Iraq has experienced mixed fortunes this year, with a string of significant battlefield successes against the Islamic State across northern Iraq occurring in tandem with political paralysis and the realization of the extent of Iranian-Shi’a influence in Baghdad. In addition to this, the Kurdish Peshmerga’s success against the Islamic State has emboldened Erbil in its secessionist ambitions. 2017 could be the year in which the cartographic concept of Sykes-Picot Iraq is undone.
While the early months of next year are likely to see a victory in the campaign to liberate the Islamic State-held city of Mosul, followed by the gradual expulsion of the remaining IS holdings from the rural North, the aftermath is unlikely to be a peaceful situation. Fractures in the anti-IS alliance first emerged during the operational approaches to Mosul, with Kurdish, Shi’a, Sunni and Turkish forces all taking tense positions against one another that were only tempered by the looming battle with their common enemy.
It is expected that Mosul will be liberated in early 2017 given current rates of battlefield progress, and given concurrent advances in the Tal Afar region, the demise of the geographical holdings of the Islamic State in Iraq appears likely before the end of next year.
The removal of the unifying threat of the Islamic State will potentially cause tensions between members the loose anti-IS coalition to increase, and the possibility remains that Northern Iraq will erupt into outright conflict by mid year. Kurdistan and Baghdad are likely to clash over the postwar distribution of captured territories, and this is before any issues of Kurdish secession are even considered. Turkish support to Erbil, which is seen by many in Ankara as contradictory to Turkish goals in its domestic conflict with Kurdish groups, may also wane in 2017 over concerns of an emboldened “Greater Kurdistan” following the defeat of IS.
2017 has strong potential to be the year that Iraqi Kurdistan formally breaks away from Baghdad given Erbil’s newfound confidence and international support following its central role in the war against IS. While the reinvigorated and refocused Iraqi military may contest any Kurdish succession attempts, the battle-hardened Peshmerga would almost certainly defend the core territories of Kurdistan effectively whilst only ceding recently acquired lands where the ethnic makeup is not predominantly Kurdish. While Baghdad may struggle to accept this new state of affairs, the reality is that Kurdistan has already gained de facto independence as a result of the Islamic State crisis, and a reversal of this would be a difficult process.
Economically, Kurdistan will require significant reform in order to survive as an independent state, and will initially be highly reliant on foreign support. The autonomous regional government’s monthly deficit had risen above $100 million, straining an already-teetering economy. In addition to this, the influx of 1.8 million Iraqi and Syrian refugees has imposed strains on Kurdish public services, and it is unclear whether this population will return to their homelands in the near future, meaning that stresses on the Kurdish state are likely to remain in place post-independence.
Sectarian violence in wider Iraq is unlikely to abate in the foreseeable future, and given the high probability of battlefield atrocities during the northern Iraq campaign by various forces, an intensification of Iraq’s Shi’a-Sunni split may occur following the retreat of the Islamic State. The redeployment of Iraqi government forces from Northern Iraq following the defeat of IS is unlikely to be swift given the potential for sporadic insurgencies across the region, meaning that any increase in sectarian conflict throughout southern and central Iraq could potentially run unchecked.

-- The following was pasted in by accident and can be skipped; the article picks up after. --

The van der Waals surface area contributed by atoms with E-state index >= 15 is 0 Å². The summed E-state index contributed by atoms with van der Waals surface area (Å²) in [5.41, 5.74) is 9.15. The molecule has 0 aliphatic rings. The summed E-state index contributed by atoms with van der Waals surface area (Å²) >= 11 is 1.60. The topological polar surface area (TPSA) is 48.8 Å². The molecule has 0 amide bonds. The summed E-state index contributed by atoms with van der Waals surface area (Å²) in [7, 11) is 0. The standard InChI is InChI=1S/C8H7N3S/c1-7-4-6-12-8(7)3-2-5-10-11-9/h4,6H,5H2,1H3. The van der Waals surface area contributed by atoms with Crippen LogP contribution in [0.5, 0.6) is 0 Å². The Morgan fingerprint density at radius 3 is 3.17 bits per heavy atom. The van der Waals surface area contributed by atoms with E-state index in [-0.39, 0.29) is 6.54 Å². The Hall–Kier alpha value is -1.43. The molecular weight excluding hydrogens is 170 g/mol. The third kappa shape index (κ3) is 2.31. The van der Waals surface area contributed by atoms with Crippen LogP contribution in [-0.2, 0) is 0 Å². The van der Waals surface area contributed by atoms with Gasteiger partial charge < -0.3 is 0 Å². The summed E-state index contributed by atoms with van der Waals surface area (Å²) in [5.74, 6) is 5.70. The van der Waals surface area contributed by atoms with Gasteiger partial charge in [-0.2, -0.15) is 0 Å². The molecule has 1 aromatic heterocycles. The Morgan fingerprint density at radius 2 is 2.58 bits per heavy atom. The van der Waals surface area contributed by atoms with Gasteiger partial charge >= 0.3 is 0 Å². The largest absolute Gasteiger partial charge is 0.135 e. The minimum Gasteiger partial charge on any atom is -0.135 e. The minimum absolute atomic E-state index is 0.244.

The reintegration of recaptured IS holdings into the larger Iraqi nation will be an uneasy process, and it is possible that next year will see Iraq’s northwestern provinces make further attempts to leave the state, potentially by integrating further with Syrian Sunni lands or through sustained insurgency.
Economically, Baghdad’s situation is not promising. The low oil prices throughout 2016, combined with the Islamic State crisis, have contributed to a sharp deterioration of economic activity and have rapidly increased the national budget deficit. Iraq’s population remains extremely vulnerable economically, and the standard of living has deteriorated as a noticeable share of the population has fallen into poverty, while those who are economically able to emigrate have done so at an alarming rate. While victory against the Islamic State may lead to renewed foreign investment in 2017, economic recovery will take several years and will only follow the reconstruction of the shattered oil infrastructure left in the wake of the retreating Islamic State.
A bigger threat to the integrity and stability of Iraq is that of food security. The approach of major rural-urban offensives in the fertile Euphrates and Tigris “breadbasket” regions of Iraq and Syria throughout the winter planting season will result in a sharp drop in agricultural output in 2017, which will bring major humanitarian consequences midyear alongside economic losses.
The damage to the agricultural “breadbasket” of northern Iraq and eastern Syria will have profound long-term consequences on the population of this vulnerable region, and will likely contribute to increased regional migration, which in turn will bring further urban and inter-ethnic instability to a country that is already at breaking point.
Lewis Tallon is a former British Army Intelligence officer turned private sector Geopolitical Intelligence Analyst who specialises in the Middle East and North Africa region.